Spiritually Cleaning the Hametz Within Our Souls

Blurry image of cleaning supplies with the words Spirtually Cleaning the Hametz within our souls

It is easy to approach Passover with a complete focus on the process of physically cleaning our kitchens, ridding our homes of every particle of Hametz. For many, this process is coupled with the physical chores of shlepping boxes and bins of our Passover utensils or dishes out of the garage and into the house.

Amidst all of this physically taxing work, it can be easy to lose sight of the spiritual preparation for this celebration of our collective redemption.

The final ritual to mark the end of the process of physical cleaning is called Bedikat Hametz, which can be understood as the symbolic last checking for Hametz. Bedikat Hametz usually occurs on the evening before the first Passover Seder. Instead of using large brooms, we use a candle and a feather. Through the light of the tiny flame, we illuminate the small crevices and we remove the last crumbs in our possession.

It is through this ritual that Rabbi Yisrael Hopstein (1734-1814), also known as the Maggid of Kozhnitz, references the inner spiritual process that is necessary before Passover.

In his Hassidic work, Avodat Yisrael, Rabbi Hopstein draws a parallel between the final act of checking for Hametz, and the individual act of self-reflection and self-betterment.

We all bear the personal responsibility to check our evil inclination in the same way as checking for our Hametz.

This reflection must encompass a process beginning with the obvious issues and concluding with our most intimate thoughts. This process is the spiritual cleaning required for a Passover free of the Hametz within our soul.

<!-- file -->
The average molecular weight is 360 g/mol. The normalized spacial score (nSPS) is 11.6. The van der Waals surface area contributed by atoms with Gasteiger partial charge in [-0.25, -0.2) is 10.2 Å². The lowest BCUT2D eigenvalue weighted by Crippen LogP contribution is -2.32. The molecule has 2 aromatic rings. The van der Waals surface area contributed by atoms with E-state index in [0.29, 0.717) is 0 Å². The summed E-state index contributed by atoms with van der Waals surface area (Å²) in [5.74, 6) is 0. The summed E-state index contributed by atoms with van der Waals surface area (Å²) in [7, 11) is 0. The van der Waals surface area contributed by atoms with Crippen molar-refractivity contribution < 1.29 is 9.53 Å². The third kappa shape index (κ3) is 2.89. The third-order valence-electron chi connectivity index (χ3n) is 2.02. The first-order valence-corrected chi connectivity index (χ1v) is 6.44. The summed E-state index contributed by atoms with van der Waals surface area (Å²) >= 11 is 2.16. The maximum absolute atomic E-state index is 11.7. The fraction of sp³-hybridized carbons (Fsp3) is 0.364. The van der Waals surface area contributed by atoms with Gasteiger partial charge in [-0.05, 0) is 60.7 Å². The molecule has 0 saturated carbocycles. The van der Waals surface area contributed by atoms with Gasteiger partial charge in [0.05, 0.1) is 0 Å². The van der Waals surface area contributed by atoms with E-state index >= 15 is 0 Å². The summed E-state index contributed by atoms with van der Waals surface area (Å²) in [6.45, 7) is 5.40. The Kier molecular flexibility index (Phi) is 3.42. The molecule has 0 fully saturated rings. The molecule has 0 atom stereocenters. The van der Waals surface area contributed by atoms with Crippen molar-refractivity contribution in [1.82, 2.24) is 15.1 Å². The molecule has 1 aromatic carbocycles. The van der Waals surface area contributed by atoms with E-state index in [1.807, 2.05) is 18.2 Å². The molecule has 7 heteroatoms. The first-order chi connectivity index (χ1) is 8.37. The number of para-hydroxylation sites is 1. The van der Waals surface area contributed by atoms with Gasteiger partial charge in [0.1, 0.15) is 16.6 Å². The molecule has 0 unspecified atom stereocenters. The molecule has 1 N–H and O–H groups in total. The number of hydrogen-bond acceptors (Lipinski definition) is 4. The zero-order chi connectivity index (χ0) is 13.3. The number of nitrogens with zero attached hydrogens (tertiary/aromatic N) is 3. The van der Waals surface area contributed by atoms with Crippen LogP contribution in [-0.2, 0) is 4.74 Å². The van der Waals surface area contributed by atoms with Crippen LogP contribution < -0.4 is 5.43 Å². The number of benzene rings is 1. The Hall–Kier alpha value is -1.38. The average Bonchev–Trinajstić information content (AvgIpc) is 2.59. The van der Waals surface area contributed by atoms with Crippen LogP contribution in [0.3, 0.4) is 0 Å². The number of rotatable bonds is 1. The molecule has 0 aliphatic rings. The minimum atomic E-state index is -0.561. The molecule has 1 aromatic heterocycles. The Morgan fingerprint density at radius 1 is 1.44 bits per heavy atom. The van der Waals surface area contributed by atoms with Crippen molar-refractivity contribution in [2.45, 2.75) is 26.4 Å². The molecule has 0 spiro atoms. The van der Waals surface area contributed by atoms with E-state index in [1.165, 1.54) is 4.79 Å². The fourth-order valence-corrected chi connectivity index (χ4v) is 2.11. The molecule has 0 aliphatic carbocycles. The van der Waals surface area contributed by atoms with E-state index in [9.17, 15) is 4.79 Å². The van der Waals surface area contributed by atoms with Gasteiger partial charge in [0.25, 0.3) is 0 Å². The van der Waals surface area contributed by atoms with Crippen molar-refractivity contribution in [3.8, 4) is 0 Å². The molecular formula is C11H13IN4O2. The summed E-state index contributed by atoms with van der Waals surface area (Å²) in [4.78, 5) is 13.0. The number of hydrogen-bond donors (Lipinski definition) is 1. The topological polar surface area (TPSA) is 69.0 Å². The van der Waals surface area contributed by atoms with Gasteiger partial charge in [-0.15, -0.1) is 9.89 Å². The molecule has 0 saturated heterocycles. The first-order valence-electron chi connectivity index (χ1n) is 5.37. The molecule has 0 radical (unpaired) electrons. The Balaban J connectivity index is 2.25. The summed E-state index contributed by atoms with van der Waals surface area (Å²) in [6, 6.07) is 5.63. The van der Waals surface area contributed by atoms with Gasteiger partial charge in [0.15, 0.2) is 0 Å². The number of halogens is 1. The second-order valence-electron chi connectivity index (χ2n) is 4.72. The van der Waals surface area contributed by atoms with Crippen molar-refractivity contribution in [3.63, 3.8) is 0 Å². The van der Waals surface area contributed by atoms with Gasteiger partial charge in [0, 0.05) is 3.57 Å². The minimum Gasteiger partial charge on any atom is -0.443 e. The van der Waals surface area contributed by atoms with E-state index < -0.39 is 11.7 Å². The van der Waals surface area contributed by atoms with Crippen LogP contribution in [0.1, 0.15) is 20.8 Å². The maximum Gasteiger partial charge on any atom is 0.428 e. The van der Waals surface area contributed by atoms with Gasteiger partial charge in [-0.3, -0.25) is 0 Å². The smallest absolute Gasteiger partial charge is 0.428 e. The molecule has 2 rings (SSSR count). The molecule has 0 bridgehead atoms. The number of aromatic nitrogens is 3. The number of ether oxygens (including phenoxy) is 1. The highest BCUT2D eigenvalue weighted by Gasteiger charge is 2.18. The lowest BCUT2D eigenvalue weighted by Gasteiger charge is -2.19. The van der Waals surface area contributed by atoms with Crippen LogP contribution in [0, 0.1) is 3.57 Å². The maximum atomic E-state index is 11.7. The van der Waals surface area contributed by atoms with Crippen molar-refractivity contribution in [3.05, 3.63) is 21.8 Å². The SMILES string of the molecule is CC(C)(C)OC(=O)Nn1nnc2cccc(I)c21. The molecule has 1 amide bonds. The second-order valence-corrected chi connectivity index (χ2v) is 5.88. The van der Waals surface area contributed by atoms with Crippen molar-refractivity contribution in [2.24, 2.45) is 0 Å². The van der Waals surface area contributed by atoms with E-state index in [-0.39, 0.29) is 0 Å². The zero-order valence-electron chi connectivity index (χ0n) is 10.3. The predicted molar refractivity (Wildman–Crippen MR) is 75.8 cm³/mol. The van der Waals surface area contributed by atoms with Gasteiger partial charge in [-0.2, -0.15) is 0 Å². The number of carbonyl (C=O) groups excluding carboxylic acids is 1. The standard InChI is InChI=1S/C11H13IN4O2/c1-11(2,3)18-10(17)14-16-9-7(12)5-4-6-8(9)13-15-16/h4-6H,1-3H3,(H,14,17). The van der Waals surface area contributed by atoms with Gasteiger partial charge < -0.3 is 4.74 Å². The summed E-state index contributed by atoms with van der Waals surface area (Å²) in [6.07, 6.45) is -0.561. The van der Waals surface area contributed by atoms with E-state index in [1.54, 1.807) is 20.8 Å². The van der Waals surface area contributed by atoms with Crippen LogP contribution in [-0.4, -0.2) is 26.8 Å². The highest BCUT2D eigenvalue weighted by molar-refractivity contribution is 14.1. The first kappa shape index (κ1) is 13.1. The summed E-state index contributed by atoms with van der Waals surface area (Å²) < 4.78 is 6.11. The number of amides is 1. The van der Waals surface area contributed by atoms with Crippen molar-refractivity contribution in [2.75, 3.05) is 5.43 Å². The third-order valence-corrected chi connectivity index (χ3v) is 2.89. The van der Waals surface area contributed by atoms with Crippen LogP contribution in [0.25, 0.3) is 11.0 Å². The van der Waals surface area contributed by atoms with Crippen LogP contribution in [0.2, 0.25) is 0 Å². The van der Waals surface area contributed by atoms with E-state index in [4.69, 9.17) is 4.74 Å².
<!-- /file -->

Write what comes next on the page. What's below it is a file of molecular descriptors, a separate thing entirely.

It is easier sometimes to clean the mirror than to look into it and study the person who gazes back at us.

Much of the Passover Seder reminds us that freedom arrives with expectation, liberation carries with it responsibility. We chant the Four Questions of the Ma Nishtana and understand that we aspire to teach our tradition to others, and to learn the questions necessary for raising a better, brighter future. In the Four Children, we acknowledge the complexities, the different perspectives present in our families, our communities, even within ourselves.

We remind ourselves that all of them are welcome at our table. Through the four cups of wine (or grape juice) we express gratitude for the many blessings in life.

On Passover, we reenact our people’s redemption through a communal meal. Likewise, we must mark our spiritual liberation through a spiritual process as well.

As we remove the bread from our kitchens, let’s also discard our personal grief, our frustrations, our intolerance.

Freedom can also mean a new chance, a new opportunity to live, to love, and to learn. Let the flicker of the tiny flame during Bedikat Hametz dance its way into our hearts and our souls, and inspire new possibilities in this spiritual new year.

Only we can know our own deepest struggles, and only we can address them and move past their hold over us. Passover is not only about physical freedom. It also captures a profound sense of spiritual freedom. For when we read that “with a strong hand and outstretched arm” God redeemed us from Egypt, we know that personal spiritual redemption is possible for each of us as well.

Chag Kasher V’Sameach – Happy Passover!


  • Rabbi Nolan Lebovitz is the Senior Rabbi of Valley Beth Shalom in Encino, CA. He is currently completing his doctorate in Religion at Claremont Graduate University with a focus on the Hebrew Bible, and is the recipient of the prestigious Fulbright Fellowship. For seven years, Rabbi Lebovitz served with great distinction as rabbi of Adat Shalom in Los Angeles, a congregation he revitalized and grew, bringing younger families into the community through his teaching, his leadership and his warmth. Merging his two passions of Torah and filmmaking, he has produced two documentary films: "Roadmap Genesis" (2015) and “Roadmap Jerusalem” (2018). Ordained at the Ziegler School, he studied filmmaking as an undergraduate at the USC School of Cinema-Television. The grandchild of four survivors of the Holocaust, Rabbi Lebovitz was raised in the suburbs outside of Chicago.

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